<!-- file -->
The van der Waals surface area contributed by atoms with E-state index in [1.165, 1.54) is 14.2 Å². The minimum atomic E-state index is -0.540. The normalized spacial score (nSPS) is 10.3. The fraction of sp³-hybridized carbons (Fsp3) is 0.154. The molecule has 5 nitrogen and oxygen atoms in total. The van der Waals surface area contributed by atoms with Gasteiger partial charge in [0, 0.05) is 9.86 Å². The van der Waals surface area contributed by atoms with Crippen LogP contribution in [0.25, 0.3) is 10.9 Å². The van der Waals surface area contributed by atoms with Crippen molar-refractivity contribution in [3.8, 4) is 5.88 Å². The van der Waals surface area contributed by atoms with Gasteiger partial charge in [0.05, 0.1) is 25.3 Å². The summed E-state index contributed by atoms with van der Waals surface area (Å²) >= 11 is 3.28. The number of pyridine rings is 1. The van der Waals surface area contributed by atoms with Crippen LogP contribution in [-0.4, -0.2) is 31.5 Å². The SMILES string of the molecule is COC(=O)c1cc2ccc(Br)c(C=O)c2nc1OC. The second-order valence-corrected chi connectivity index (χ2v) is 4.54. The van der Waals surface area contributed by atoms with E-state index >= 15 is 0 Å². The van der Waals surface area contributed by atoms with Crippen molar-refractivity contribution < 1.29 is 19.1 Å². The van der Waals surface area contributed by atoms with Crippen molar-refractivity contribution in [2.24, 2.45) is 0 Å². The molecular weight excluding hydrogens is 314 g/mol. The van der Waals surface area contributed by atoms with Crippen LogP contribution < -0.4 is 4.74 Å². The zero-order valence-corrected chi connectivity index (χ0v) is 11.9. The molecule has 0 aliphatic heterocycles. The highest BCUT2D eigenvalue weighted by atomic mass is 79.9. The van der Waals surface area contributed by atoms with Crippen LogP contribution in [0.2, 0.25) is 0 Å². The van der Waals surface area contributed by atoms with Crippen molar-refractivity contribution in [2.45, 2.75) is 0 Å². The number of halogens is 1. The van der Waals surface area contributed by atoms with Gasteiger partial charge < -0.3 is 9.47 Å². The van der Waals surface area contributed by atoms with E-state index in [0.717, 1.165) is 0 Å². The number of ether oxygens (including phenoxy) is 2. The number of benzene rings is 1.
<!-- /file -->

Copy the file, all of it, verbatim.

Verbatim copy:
The van der Waals surface area contributed by atoms with E-state index in [1.165, 1.54) is 14.2 Å². The minimum atomic E-state index is -0.540. The normalized spacial score (nSPS) is 10.3. The fraction of sp³-hybridized carbons (Fsp3) is 0.154. The molecule has 5 nitrogen and oxygen atoms in total. The van der Waals surface area contributed by atoms with Gasteiger partial charge in [0, 0.05) is 9.86 Å². The van der Waals surface area contributed by atoms with Crippen LogP contribution in [0.25, 0.3) is 10.9 Å². The van der Waals surface area contributed by atoms with Crippen molar-refractivity contribution in [3.8, 4) is 5.88 Å². The van der Waals surface area contributed by atoms with Gasteiger partial charge in [0.05, 0.1) is 25.3 Å². The summed E-state index contributed by atoms with van der Waals surface area (Å²) >= 11 is 3.28. The number of pyridine rings is 1. The van der Waals surface area contributed by atoms with Crippen LogP contribution in [-0.4, -0.2) is 31.5 Å². The SMILES string of the molecule is COC(=O)c1cc2ccc(Br)c(C=O)c2nc1OC. The second-order valence-corrected chi connectivity index (χ2v) is 4.54. The van der Waals surface area contributed by atoms with E-state index >= 15 is 0 Å². The van der Waals surface area contributed by atoms with Crippen molar-refractivity contribution < 1.29 is 19.1 Å². The van der Waals surface area contributed by atoms with Crippen molar-refractivity contribution in [2.24, 2.45) is 0 Å². The molecular weight excluding hydrogens is 314 g/mol. The van der Waals surface area contributed by atoms with Crippen LogP contribution < -0.4 is 4.74 Å². The zero-order valence-corrected chi connectivity index (χ0v) is 11.9. The molecule has 0 aliphatic heterocycles. The highest BCUT2D eigenvalue weighted by atomic mass is 79.9. The van der Waals surface area contributed by atoms with Crippen LogP contribution in [0.2, 0.25) is 0 Å². The van der Waals surface area contributed by atoms with Crippen molar-refractivity contribution in [2.45, 2.75) is 0 Å². The number of halogens is 1. The van der Waals surface area contributed by atoms with Gasteiger partial charge < -0.3 is 9.47 Å². The van der Waals surface area contributed by atoms with E-state index in [0.717, 1.165) is 0 Å². The number of ether oxygens (including phenoxy) is 2. The number of benzene rings is 1.